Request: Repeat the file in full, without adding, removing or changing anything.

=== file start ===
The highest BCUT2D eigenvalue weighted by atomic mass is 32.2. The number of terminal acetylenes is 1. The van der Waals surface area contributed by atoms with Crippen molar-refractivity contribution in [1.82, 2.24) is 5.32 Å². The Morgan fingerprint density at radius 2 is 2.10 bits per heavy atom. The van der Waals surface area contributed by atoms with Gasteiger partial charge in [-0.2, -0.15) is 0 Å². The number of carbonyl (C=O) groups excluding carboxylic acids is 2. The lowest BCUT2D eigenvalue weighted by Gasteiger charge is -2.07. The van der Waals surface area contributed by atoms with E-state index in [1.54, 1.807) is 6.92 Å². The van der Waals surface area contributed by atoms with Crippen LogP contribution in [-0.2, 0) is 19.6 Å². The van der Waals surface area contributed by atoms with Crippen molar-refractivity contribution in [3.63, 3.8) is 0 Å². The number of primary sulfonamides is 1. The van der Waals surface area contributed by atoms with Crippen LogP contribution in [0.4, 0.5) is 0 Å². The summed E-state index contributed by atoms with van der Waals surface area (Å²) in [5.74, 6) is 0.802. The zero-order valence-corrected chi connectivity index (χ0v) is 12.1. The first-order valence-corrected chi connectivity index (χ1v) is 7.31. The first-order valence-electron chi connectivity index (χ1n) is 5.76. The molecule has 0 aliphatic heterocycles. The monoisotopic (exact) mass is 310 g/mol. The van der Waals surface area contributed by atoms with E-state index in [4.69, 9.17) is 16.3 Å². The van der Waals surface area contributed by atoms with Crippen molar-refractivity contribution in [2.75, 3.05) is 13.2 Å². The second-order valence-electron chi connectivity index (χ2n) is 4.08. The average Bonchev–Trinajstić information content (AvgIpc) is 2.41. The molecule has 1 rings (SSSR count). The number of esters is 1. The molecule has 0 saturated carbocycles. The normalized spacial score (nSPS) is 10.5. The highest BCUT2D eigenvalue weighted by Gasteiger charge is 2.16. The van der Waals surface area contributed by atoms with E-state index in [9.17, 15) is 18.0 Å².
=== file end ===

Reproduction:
The highest BCUT2D eigenvalue weighted by atomic mass is 32.2. The number of terminal acetylenes is 1. The van der Waals surface area contributed by atoms with Crippen molar-refractivity contribution in [1.82, 2.24) is 5.32 Å². The Morgan fingerprint density at radius 2 is 2.10 bits per heavy atom. The van der Waals surface area contributed by atoms with Gasteiger partial charge in [-0.2, -0.15) is 0 Å². The number of carbonyl (C=O) groups excluding carboxylic acids is 2. The lowest BCUT2D eigenvalue weighted by Gasteiger charge is -2.07. The van der Waals surface area contributed by atoms with E-state index in [1.54, 1.807) is 6.92 Å². The van der Waals surface area contributed by atoms with Crippen LogP contribution in [-0.2, 0) is 19.6 Å². The van der Waals surface area contributed by atoms with Crippen molar-refractivity contribution in [3.63, 3.8) is 0 Å². The number of primary sulfonamides is 1. The van der Waals surface area contributed by atoms with Crippen LogP contribution in [0.4, 0.5) is 0 Å². The summed E-state index contributed by atoms with van der Waals surface area (Å²) in [5.74, 6) is 0.802. The zero-order valence-corrected chi connectivity index (χ0v) is 12.1. The first-order valence-corrected chi connectivity index (χ1v) is 7.31. The first-order valence-electron chi connectivity index (χ1n) is 5.76. The molecule has 0 aliphatic heterocycles. The monoisotopic (exact) mass is 310 g/mol. The van der Waals surface area contributed by atoms with E-state index in [4.69, 9.17) is 16.3 Å². The van der Waals surface area contributed by atoms with Crippen molar-refractivity contribution in [2.75, 3.05) is 13.2 Å². The second-order valence-electron chi connectivity index (χ2n) is 4.08. The average Bonchev–Trinajstić information content (AvgIpc) is 2.41. The molecule has 1 rings (SSSR count). The number of esters is 1. The molecule has 0 saturated carbocycles. The normalized spacial score (nSPS) is 10.5. The highest BCUT2D eigenvalue weighted by Gasteiger charge is 2.16. The van der Waals surface area contributed by atoms with E-state index in [9.17, 15) is 18.0 Å².